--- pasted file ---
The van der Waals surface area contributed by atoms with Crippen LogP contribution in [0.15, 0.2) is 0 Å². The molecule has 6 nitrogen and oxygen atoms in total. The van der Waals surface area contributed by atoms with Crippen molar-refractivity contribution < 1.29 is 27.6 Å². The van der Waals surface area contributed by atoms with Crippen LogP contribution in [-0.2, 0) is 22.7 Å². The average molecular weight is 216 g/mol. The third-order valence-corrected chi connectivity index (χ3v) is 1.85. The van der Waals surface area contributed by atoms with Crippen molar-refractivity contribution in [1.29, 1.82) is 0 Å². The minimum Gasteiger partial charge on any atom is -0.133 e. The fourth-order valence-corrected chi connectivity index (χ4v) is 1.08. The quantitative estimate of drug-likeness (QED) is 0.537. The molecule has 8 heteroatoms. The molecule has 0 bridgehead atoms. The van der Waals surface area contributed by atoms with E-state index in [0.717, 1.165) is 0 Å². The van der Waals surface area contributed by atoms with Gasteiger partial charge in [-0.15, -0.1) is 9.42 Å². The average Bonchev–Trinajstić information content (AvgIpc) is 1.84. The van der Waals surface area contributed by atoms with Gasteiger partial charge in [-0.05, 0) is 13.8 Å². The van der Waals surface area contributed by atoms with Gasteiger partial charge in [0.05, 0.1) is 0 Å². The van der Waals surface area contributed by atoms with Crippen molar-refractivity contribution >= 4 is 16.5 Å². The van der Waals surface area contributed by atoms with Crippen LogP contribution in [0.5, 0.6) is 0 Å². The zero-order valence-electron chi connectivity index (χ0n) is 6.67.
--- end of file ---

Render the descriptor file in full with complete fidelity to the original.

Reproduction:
The van der Waals surface area contributed by atoms with Crippen LogP contribution in [0.15, 0.2) is 0 Å². The molecule has 6 nitrogen and oxygen atoms in total. The van der Waals surface area contributed by atoms with Crippen molar-refractivity contribution < 1.29 is 27.6 Å². The van der Waals surface area contributed by atoms with Crippen LogP contribution in [-0.2, 0) is 22.7 Å². The average molecular weight is 216 g/mol. The third-order valence-corrected chi connectivity index (χ3v) is 1.85. The van der Waals surface area contributed by atoms with Crippen molar-refractivity contribution in [1.29, 1.82) is 0 Å². The minimum Gasteiger partial charge on any atom is -0.133 e. The fourth-order valence-corrected chi connectivity index (χ4v) is 1.08. The quantitative estimate of drug-likeness (QED) is 0.537. The molecule has 8 heteroatoms. The molecule has 0 bridgehead atoms. The van der Waals surface area contributed by atoms with E-state index in [0.717, 1.165) is 0 Å². The van der Waals surface area contributed by atoms with Gasteiger partial charge in [-0.15, -0.1) is 9.42 Å². The average Bonchev–Trinajstić information content (AvgIpc) is 1.84. The van der Waals surface area contributed by atoms with Gasteiger partial charge in [-0.05, 0) is 13.8 Å². The van der Waals surface area contributed by atoms with Gasteiger partial charge in [0.05, 0.1) is 0 Å². The van der Waals surface area contributed by atoms with Crippen molar-refractivity contribution >= 4 is 16.5 Å². The van der Waals surface area contributed by atoms with Crippen LogP contribution in [0.5, 0.6) is 0 Å². The zero-order valence-electron chi connectivity index (χ0n) is 6.67.